Cell and Tissue Research

, Volume 322, Issue 1, pp 33–41

DNA damage to spermatozoa has impacts on fertilization and pregnancy

Authors

  • S. E. M. Lewis
    • School of Medicine, Obstetrics and GynaecologyQueen’s University
    • ARC Centre of Excellence in Biotechnology and Development, Discipline of Biological SciencesUniversity of Newcastle
Review

DOI: 10.1007/s00441-005-1097-5

Cite this article as:
Lewis, S.E.M. & Aitken, R.J. Cell Tissue Res (2005) 322: 33. doi:10.1007/s00441-005-1097-5

Abstract

DNA damage in the male germ line has been associated with poor semen quality, low fertilization rates, impaired preimplantation development, increased abortion and an elevated incidence of disease in the offspring, including childhood cancer. The causes of this DNA damage are still uncertain but the major candidates are oxidative stress and aberrant apoptosis. The weight of evidence currently favours the former and, in keeping with this conclusion, positive results have been reported for antioxidant therapy both in vivo and in vitro. Resolving the causes of DNA damage in the male germ line will be essential if we are to prevent the generation of genetically damaged human embryos, particularly in the context of assisted conception therapy.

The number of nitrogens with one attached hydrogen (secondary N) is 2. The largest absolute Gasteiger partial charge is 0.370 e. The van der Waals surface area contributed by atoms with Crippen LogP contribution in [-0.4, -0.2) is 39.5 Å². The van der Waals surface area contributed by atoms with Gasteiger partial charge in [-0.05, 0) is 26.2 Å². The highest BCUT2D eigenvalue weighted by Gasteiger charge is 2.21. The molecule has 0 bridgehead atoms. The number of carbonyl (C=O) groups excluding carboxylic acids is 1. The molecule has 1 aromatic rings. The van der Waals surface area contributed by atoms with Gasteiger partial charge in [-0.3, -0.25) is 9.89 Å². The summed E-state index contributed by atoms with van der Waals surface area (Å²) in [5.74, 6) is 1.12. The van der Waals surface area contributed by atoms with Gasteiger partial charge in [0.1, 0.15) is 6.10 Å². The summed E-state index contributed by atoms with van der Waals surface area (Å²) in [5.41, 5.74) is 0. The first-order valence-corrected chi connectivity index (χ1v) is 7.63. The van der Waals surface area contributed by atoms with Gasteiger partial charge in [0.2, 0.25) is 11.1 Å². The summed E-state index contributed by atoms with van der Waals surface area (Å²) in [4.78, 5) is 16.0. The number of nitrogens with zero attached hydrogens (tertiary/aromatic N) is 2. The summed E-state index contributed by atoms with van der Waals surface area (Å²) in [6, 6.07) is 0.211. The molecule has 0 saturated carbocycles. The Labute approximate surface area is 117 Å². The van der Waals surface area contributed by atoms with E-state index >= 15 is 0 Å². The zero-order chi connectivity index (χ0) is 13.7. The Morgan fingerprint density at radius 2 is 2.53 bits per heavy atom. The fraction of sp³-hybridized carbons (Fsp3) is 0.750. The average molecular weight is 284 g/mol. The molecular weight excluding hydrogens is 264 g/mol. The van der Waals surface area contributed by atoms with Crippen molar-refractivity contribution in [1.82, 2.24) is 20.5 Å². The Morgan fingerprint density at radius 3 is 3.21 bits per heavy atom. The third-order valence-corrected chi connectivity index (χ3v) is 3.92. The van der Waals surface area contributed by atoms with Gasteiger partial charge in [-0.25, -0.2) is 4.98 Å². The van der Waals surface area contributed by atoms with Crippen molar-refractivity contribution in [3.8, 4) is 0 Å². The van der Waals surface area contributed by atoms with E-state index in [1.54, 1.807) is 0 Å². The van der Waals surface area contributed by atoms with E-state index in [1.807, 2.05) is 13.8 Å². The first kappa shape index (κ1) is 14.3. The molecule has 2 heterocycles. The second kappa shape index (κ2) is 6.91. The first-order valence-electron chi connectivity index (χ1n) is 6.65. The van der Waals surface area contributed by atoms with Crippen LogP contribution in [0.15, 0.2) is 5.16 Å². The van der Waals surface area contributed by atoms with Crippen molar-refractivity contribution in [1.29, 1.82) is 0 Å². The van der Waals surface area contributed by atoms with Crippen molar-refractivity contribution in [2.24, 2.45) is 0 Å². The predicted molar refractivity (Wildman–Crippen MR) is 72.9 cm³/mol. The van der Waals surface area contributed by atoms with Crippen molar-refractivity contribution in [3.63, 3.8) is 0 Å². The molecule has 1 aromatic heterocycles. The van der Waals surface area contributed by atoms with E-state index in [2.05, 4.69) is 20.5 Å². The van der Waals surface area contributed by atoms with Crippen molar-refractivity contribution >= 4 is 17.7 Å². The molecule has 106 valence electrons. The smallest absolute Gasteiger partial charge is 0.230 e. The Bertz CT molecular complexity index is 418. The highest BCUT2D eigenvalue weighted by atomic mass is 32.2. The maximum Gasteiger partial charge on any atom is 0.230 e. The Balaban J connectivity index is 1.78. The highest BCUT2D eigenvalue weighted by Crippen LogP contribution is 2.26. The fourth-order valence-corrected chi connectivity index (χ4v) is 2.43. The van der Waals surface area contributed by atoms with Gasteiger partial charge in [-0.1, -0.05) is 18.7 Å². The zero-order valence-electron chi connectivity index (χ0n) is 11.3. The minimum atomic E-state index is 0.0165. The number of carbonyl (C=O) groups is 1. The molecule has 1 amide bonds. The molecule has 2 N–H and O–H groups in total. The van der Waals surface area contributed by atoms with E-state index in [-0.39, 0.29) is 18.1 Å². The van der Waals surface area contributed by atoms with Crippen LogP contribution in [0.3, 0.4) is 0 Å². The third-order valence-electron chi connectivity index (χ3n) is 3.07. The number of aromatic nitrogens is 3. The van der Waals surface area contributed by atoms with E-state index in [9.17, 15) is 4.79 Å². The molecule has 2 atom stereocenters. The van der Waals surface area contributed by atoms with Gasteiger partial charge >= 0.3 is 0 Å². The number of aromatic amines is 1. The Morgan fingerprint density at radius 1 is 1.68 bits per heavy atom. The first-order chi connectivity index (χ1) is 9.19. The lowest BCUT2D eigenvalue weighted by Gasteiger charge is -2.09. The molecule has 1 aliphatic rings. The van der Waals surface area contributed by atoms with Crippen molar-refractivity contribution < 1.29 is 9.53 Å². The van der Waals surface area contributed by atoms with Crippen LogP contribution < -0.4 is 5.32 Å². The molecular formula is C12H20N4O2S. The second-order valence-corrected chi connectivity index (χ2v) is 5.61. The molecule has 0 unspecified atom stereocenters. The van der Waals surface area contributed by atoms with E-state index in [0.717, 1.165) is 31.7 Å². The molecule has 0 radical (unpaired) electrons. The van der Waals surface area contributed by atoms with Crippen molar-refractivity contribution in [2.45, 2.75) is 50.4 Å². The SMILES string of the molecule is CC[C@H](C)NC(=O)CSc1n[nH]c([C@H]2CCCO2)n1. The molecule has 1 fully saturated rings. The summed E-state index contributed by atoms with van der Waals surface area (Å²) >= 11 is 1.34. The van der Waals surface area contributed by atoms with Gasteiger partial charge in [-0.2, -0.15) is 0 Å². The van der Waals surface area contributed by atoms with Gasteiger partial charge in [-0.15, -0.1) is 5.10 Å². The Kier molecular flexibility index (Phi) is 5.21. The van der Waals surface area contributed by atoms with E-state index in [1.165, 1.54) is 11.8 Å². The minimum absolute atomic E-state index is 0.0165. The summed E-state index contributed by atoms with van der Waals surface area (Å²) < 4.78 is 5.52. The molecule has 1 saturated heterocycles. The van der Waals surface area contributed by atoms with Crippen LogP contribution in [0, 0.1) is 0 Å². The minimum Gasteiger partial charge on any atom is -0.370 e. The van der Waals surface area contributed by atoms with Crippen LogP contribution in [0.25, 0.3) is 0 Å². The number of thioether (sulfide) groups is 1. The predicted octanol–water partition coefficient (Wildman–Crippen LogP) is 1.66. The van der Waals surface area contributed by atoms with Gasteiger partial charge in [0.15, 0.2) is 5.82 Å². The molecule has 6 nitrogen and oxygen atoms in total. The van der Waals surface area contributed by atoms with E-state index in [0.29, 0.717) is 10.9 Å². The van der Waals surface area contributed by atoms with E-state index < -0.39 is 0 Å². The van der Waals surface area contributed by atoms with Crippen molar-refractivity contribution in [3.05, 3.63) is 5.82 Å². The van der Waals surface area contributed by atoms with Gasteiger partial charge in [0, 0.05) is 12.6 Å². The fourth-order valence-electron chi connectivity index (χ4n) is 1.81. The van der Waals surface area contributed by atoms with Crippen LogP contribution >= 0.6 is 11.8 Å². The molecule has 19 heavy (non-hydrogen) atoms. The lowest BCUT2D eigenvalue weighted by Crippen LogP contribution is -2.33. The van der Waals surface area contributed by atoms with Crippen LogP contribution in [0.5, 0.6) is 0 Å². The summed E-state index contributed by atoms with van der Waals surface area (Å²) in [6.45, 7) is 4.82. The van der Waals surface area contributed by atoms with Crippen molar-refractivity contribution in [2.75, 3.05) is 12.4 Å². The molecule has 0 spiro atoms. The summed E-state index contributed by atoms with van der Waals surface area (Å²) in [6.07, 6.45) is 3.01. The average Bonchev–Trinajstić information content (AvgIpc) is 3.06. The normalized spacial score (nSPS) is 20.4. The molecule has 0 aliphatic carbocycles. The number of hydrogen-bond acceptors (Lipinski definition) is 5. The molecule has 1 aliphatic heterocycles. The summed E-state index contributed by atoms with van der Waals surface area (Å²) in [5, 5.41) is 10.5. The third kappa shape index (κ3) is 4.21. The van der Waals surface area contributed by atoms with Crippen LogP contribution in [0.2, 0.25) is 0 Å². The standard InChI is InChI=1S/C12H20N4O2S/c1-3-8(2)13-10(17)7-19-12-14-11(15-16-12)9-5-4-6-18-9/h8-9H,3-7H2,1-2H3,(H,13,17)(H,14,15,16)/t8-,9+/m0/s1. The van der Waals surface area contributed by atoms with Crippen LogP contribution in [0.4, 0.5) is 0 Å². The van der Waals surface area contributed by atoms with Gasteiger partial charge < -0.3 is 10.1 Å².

Keywords

DNA damage Male germ line Oxidative stress Antioxidant therapy Sperm chromatin structure assay Assisted conception Human

Copyright information

© Springer-Verlag 2005